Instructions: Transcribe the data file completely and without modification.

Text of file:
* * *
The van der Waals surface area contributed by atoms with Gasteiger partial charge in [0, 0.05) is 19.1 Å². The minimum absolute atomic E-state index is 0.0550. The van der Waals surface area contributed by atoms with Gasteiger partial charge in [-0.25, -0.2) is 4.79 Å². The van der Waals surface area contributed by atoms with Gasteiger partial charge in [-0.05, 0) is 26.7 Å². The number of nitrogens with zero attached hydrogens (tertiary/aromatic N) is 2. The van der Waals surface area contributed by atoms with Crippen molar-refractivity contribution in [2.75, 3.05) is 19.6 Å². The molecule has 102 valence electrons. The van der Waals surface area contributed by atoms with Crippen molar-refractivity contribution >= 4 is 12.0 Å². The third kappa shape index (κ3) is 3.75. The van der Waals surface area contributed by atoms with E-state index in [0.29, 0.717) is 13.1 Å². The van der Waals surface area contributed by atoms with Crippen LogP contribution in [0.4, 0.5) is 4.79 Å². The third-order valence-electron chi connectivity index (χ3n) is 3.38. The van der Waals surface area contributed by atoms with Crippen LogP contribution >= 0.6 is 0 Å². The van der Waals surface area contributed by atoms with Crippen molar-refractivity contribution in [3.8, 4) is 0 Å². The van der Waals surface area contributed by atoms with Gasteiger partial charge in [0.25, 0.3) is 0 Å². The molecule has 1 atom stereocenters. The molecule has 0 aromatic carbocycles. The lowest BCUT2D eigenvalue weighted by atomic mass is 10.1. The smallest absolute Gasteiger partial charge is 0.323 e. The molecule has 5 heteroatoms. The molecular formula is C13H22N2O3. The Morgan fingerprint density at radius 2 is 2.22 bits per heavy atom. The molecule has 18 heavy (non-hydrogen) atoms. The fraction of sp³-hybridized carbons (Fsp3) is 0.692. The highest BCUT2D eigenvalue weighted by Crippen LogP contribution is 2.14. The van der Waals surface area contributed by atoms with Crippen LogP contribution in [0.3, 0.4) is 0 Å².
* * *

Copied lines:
The van der Waals surface area contributed by atoms with Gasteiger partial charge in [0, 0.05) is 19.1 Å². The minimum absolute atomic E-state index is 0.0550. The van der Waals surface area contributed by atoms with Gasteiger partial charge in [-0.25, -0.2) is 4.79 Å². The van der Waals surface area contributed by atoms with Gasteiger partial charge in [-0.05, 0) is 26.7 Å². The number of nitrogens with zero attached hydrogens (tertiary/aromatic N) is 2. The van der Waals surface area contributed by atoms with Crippen molar-refractivity contribution in [2.75, 3.05) is 19.6 Å². The molecule has 102 valence electrons. The van der Waals surface area contributed by atoms with Crippen molar-refractivity contribution >= 4 is 12.0 Å². The third kappa shape index (κ3) is 3.75. The van der Waals surface area contributed by atoms with E-state index in [0.29, 0.717) is 13.1 Å². The van der Waals surface area contributed by atoms with Crippen LogP contribution in [0.4, 0.5) is 4.79 Å². The third-order valence-electron chi connectivity index (χ3n) is 3.38. The van der Waals surface area contributed by atoms with Crippen LogP contribution >= 0.6 is 0 Å². The van der Waals surface area contributed by atoms with Crippen molar-refractivity contribution in [3.8, 4) is 0 Å². The van der Waals surface area contributed by atoms with Gasteiger partial charge in [0.25, 0.3) is 0 Å². The molecule has 1 atom stereocenters. The molecule has 0 aromatic carbocycles. The lowest BCUT2D eigenvalue weighted by atomic mass is 10.1. The smallest absolute Gasteiger partial charge is 0.323 e. The molecule has 5 heteroatoms. The molecular formula is C13H22N2O3. The Morgan fingerprint density at radius 2 is 2.22 bits per heavy atom. The molecule has 18 heavy (non-hydrogen) atoms. The fraction of sp³-hybridized carbons (Fsp3) is 0.692. The highest BCUT2D eigenvalue weighted by Crippen LogP contribution is 2.14. The van der Waals surface area contributed by atoms with Crippen LogP contribution in [0.3, 0.4) is 0 Å².